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Live Life Deliberately

Snakes Alive: How one fan’s simple sign became an October rallying cry

Back in spring training, the Arizona Diamondbacks adopted the mantra “Create Chaos” as a reflection of the team’s hair-on-fire approach on the base paths. Led by presumptive National League rookie of the year Corbin Carroll’s 54 stolen bases, Manager Torey Lovullo’s squad would swipe 166 bags during the regular season, second most in MLB.

In mid-September, with Arizona in a heated race for one of the NL’s final wild-card spots, a modified slogan, “Embrace the Chaos,” began appearing in the team’s promotional materials and on the Diamondbacks’ social media accounts. During Arizona’s improbable run to the World Series, an entirely different phrase of even more improbable origin has taken the desert by storm: “SNAKES ALIVE.”

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It was the second inning of Game 3 of the NL Championship Series, with the Diamondbacks trailing the defending NL champion Philadelphia Phillies two games to none, when TBS cameras showed a fan at Arizona’s Chase Field holding a sign with those two words printed in a simple font and in all caps on an 8½-by-11 piece of paper.

“Creating the sign was just something I thought up in the morning before I went to the game,” 72-year-old Jeff Guzzardo, who did not respond to a request for comment, said during a radio interview Saturday on Phoenix’s KMVP (98.7 FM). “I got to thinking: ‘How about a little sign? Because I’m not a big guy about big poster signs.’ … I thought, ‘Snakes Alive — that’s a good one.’ So I just typed it up and put it in my bag on the way to the ballpark.”

Guzzardo’s sign became fodder for jokes on social media, but after the Diamondbacks won Game 3 on a walk-off single by Ketel Marte, the team’s marketing department saw an opportunity. Before Game 4, it printed 1,000 “Snakes Alive” signs modeled after Guzzardo’s original on card stock above the team’s official “Embrace the Chaos” slogan and taped them to seats in the third level. Arizona won, 6-5, to even the series.

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“I was just supporting the D’backs. It’s no big deal,” Guzzardo told the Athletic’s Sam Blum, who did the world a great service by tracking him down last week. “But if it caught on fire and creates some excitement, that’s great.”

Guzzardo, who told the Athletic that he may have heard a version of the phrase in a movie, said Lovullo and Diamondbacks bench coach Jeff Banister noticed his sign, which was printed in Helvetica Neue font from the Pages app on his MacBook, and acknowledged him before Game 3.

“I stood up with the sign between innings because I’m not one to stand up [during game action],” Guzzardo, who moved to Phoenix from Chicago in 1986 to take a job as the executive director of the Valley of the Sun YMCA, told the radio station. “I’ve got my binoculars. I’m a baseball fan. I love to watch the players. I love to watch the umpires. I like to get right down there and see the action and see what’s going on. I had no idea a camera caught me on it. I didn’t hear about it until I got home and I watched the replay.”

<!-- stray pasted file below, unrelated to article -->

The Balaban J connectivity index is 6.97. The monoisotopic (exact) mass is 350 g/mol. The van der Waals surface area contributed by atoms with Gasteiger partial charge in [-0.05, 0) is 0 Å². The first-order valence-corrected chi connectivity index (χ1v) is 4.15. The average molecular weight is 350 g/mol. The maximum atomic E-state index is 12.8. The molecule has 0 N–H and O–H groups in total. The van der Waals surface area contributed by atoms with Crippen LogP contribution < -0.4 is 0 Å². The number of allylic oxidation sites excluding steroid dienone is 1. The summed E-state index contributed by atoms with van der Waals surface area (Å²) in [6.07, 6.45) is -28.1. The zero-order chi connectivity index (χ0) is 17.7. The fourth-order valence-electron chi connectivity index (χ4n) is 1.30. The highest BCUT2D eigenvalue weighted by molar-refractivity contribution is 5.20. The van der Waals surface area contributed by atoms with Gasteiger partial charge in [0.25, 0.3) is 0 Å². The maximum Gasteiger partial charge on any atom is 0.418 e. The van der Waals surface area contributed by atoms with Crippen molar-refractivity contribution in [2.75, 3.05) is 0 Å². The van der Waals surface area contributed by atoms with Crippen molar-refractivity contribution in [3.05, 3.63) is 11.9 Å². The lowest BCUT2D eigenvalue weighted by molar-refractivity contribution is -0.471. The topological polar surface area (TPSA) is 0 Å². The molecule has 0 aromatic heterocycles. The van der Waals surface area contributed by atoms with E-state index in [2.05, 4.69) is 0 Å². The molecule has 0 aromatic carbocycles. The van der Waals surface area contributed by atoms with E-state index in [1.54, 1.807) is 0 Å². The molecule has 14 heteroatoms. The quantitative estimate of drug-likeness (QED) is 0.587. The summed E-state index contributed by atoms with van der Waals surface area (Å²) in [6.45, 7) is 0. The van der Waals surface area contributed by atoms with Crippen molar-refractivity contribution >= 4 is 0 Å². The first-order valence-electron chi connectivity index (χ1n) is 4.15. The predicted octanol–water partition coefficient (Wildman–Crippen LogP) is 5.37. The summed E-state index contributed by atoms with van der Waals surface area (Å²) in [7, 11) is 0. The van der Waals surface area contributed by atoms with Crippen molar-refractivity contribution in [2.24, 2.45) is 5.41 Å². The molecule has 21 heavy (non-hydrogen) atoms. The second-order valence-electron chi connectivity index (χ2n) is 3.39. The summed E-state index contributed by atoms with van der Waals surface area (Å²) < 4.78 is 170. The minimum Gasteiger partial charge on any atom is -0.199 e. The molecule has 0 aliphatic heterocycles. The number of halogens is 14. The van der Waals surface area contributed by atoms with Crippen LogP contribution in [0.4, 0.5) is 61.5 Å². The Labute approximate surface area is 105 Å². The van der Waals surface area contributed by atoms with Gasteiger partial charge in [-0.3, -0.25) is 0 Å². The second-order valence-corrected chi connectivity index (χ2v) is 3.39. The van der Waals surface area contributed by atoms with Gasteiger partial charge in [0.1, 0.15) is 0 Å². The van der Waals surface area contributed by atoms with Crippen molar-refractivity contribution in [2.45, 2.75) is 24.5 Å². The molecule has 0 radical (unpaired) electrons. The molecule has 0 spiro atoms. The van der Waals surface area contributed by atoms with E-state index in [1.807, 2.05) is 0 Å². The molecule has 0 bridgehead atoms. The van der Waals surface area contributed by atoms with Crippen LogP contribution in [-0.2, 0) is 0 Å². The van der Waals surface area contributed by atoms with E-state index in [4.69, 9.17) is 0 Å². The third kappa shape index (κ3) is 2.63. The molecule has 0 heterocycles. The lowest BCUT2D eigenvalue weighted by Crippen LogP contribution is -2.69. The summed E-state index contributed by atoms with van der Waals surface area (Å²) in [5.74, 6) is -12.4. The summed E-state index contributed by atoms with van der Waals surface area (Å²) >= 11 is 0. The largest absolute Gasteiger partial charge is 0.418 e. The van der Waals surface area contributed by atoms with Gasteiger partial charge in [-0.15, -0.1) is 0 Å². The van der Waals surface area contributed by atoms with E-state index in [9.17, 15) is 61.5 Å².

Game 3 of the NLCS was only the second Diamondbacks game at Chase Field that Guzzardo, who is retired and spends his summers in San Diego, attended this year. During the on-field celebration after Arizona stunned the Phillies in Game 7 at Citizens Bank Park to clinch their first trip to the World Series since 2001, TBS cameras showed a different fan holding a “Snakes Alive” sign in the stands behind home plate. In the visiting clubhouse, Banister emerged from the celebration in a beer-soaked T-shirt bearing the phrase. Diamondbacks third baseman Evan Longoria wore the same shirt after Saturday’s 9-1 win in Game 2 of the World Series at Texas’s Globe Life Field.

“We love our fans, their creativity and for believing in us,” a Diamondbacks spokesperson told The Washington Post. As of Friday, the team hadn’t decided if it would hand out “Snakes Alive” signs or incorporate the phrase in other ways as part of its in-game presentation during Arizona’s World Series home games beginning with Monday’s Game 3.

Guzzardo has a ticket to Tuesday’s Game 4 and plans to bring a freshly printed “Snakes Alive” sign. He misplaced the original on his way home from Game 3 of the NLCS after stopping at his son’s fire station for dinner.

“It’s somewhere,” Guzzardo told KMVP. “After the ballgame was over, I went over to Engine 6 where my son works. I just put it in my briefcase. I got home, and it wasn’t in my briefcase. I may have left it at the station. I have no plans for it. It was just a sign.”

For the Diamondbacks and their fans, though, it has become a rallying cry. With the World Series tied at a game apiece, these snakes are most definitely alive.


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